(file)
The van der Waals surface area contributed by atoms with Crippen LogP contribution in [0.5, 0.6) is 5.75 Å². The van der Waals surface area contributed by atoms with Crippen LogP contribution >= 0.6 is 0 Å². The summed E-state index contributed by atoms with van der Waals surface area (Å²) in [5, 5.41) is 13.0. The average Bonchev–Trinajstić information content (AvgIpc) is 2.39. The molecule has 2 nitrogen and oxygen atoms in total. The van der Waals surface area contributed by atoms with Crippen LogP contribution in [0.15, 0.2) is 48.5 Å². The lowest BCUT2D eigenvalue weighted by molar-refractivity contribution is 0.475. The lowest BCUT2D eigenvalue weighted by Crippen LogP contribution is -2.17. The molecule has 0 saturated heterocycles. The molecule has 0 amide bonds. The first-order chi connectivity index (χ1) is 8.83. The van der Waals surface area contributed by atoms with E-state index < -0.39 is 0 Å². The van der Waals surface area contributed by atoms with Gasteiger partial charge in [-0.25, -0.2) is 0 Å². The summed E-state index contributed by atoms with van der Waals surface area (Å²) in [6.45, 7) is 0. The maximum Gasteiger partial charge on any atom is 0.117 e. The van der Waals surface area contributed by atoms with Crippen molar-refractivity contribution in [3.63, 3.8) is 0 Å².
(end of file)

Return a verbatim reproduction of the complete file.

The van der Waals surface area contributed by atoms with Crippen LogP contribution in [0.5, 0.6) is 5.75 Å². The van der Waals surface area contributed by atoms with Crippen LogP contribution >= 0.6 is 0 Å². The summed E-state index contributed by atoms with van der Waals surface area (Å²) in [5, 5.41) is 13.0. The average Bonchev–Trinajstić information content (AvgIpc) is 2.39. The molecule has 2 nitrogen and oxygen atoms in total. The van der Waals surface area contributed by atoms with Crippen LogP contribution in [0.15, 0.2) is 48.5 Å². The lowest BCUT2D eigenvalue weighted by molar-refractivity contribution is 0.475. The lowest BCUT2D eigenvalue weighted by Crippen LogP contribution is -2.17. The molecule has 0 saturated heterocycles. The molecule has 0 amide bonds. The first-order chi connectivity index (χ1) is 8.83. The van der Waals surface area contributed by atoms with E-state index < -0.39 is 0 Å². The van der Waals surface area contributed by atoms with Gasteiger partial charge in [-0.25, -0.2) is 0 Å². The summed E-state index contributed by atoms with van der Waals surface area (Å²) in [6.45, 7) is 0. The maximum Gasteiger partial charge on any atom is 0.117 e. The van der Waals surface area contributed by atoms with Crippen molar-refractivity contribution in [3.63, 3.8) is 0 Å².